The theme for this year’s International Women’s Day is ‘Choose to Challenge’. This centres around choosing to speak out when we see gender inequality or bias. Sadly, mental health is not a field that is immune from the impact of gender inequality and bias.  

Over the last year, women and girls have experienced unique challenges as a result of the Covid-19 pandemic. Research has shown the negative impact on our mental health due to returning to school, social media, caring responsibilities and restrictions in place around maternity services and health services more generally. Depression and anxiety rates are higher in adolescent girls than in their male counterparts. Eating disorders are also significantly higher amongst females and the number of people seeking support has risen at alarming rates. Gender-based violence is also on the rise. The economic impacts are often more heavily felt by women who typically will earn less than their male counterparts because of existing gender inequality.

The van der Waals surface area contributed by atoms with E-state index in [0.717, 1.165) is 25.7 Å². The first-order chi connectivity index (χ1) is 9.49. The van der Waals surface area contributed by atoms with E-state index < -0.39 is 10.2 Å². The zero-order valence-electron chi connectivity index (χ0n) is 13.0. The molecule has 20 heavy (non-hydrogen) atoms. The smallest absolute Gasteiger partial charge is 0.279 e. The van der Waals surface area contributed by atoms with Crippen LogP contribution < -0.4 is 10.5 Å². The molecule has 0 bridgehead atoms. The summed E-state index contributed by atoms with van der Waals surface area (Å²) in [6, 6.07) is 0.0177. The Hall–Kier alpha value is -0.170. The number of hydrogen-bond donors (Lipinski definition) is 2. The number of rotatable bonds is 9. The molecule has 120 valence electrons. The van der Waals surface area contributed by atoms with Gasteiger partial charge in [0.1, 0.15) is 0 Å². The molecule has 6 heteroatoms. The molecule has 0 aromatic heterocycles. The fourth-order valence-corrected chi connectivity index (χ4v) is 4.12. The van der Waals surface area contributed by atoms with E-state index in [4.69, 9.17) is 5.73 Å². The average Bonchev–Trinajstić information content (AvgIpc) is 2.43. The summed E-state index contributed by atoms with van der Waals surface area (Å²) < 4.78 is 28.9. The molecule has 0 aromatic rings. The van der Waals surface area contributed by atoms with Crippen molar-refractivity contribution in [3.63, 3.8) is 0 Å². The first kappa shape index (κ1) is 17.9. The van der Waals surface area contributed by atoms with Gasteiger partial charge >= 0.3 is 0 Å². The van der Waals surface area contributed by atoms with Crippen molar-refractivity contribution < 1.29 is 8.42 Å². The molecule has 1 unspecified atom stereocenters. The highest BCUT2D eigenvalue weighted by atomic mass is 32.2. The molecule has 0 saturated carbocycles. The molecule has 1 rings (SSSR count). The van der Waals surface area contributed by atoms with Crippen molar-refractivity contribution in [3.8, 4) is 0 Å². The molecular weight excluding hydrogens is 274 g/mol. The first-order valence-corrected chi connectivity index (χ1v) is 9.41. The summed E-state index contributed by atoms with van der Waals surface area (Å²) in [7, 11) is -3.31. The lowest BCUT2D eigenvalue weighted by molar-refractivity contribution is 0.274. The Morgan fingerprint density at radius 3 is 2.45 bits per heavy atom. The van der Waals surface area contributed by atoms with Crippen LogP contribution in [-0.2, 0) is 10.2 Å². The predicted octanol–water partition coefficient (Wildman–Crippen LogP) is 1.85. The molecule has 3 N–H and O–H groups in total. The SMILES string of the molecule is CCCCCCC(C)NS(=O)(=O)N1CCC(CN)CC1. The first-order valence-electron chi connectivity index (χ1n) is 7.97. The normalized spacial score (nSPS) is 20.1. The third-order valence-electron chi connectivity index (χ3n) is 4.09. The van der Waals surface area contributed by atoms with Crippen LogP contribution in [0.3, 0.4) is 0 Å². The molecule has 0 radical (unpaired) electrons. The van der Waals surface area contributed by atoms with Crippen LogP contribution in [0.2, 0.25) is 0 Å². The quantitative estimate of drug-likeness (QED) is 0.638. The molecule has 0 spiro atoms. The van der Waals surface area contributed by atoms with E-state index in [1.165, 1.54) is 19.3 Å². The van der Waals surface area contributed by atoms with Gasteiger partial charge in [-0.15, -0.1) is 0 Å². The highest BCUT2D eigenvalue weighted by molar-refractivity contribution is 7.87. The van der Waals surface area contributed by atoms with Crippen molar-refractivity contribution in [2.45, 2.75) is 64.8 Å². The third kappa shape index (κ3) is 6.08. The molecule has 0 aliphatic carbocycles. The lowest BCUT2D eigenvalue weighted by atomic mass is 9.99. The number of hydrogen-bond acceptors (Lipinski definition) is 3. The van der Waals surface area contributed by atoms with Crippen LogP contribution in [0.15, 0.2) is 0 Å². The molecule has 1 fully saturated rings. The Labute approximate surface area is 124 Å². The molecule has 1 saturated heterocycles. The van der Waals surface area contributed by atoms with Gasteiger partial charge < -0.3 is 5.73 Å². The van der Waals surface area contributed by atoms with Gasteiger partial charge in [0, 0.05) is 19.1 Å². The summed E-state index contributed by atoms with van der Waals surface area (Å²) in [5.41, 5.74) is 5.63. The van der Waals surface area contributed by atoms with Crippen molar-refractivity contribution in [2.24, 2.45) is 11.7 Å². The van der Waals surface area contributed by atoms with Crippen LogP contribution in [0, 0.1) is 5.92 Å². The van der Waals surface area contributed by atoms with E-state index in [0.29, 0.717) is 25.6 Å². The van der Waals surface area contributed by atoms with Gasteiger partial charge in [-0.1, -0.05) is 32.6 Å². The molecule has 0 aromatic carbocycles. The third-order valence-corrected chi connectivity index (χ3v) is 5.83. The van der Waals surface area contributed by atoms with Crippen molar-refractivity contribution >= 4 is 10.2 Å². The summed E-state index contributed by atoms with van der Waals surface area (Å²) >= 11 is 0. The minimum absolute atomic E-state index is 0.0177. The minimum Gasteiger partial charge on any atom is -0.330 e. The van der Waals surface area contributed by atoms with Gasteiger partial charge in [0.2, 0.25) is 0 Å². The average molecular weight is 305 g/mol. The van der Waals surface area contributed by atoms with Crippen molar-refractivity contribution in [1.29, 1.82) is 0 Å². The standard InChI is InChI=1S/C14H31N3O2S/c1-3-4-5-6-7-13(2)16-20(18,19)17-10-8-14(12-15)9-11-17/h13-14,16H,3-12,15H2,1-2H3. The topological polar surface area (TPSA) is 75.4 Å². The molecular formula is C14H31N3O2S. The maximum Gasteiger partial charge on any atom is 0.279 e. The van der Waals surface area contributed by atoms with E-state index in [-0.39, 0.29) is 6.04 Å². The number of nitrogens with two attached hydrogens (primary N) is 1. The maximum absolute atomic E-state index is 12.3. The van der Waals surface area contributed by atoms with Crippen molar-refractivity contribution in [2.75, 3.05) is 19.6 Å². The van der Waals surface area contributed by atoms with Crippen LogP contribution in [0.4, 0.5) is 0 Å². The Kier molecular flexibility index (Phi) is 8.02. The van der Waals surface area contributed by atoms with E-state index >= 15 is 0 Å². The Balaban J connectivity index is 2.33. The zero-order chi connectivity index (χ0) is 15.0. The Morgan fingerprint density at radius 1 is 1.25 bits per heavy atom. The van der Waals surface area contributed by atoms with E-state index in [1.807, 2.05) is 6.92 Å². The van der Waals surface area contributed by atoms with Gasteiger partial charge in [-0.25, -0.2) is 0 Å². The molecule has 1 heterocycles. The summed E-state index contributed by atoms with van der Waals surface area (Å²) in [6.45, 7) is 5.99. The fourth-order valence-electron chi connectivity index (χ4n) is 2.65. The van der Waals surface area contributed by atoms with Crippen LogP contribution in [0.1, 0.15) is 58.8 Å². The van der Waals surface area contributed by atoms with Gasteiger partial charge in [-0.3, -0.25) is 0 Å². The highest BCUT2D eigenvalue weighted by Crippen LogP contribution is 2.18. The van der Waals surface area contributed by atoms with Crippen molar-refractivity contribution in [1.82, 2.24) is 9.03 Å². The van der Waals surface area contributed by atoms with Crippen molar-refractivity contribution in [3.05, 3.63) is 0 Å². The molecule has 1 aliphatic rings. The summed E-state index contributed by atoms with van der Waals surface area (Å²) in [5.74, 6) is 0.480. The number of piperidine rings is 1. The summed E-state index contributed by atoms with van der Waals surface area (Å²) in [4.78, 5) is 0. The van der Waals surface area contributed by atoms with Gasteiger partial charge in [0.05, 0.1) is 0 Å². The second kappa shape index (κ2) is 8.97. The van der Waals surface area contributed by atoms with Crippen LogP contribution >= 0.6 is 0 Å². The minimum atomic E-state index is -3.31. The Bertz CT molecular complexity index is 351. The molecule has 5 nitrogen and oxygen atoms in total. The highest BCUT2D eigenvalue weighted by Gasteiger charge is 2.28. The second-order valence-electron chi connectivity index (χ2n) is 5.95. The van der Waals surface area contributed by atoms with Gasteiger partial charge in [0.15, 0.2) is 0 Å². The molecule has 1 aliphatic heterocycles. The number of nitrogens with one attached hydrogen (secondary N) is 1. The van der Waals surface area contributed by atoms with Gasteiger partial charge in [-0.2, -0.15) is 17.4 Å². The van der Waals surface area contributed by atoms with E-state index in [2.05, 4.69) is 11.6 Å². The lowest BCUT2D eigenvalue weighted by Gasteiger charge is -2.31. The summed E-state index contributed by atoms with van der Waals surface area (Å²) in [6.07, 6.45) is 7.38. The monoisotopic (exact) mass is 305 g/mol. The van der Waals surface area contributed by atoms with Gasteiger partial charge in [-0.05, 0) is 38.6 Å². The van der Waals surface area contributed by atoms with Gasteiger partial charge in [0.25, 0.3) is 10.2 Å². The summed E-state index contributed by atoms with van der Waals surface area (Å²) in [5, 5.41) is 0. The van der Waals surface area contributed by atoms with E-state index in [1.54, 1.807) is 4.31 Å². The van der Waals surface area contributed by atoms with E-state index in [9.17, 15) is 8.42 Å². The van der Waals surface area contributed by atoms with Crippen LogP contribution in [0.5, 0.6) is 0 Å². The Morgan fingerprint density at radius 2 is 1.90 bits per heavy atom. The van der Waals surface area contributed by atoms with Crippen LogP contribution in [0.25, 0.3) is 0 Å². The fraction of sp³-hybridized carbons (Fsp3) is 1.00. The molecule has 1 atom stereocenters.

On the Island, we have just entered lockdown number 3 (which is not something I ever thought would happen) and because of the factors mentioned above, this is certainly going to be a difficult time for everyone, but especially women. So how can we take care of ourselves, or help support the women we care about?  

This International Women’s Day, we can all help just by speaking up and challenging the inequalities that exist in society. This is also true for mental health and wellbeing – only by talking about our mental health and wellbeing can we remove the stigma that surrounds it. By acknowledging that we are human and we do make mistakes, it means we can build mental health services that ensure equitable access for all. Make sure you check in with yourself and the women that you love and speak out if you are struggling and need support.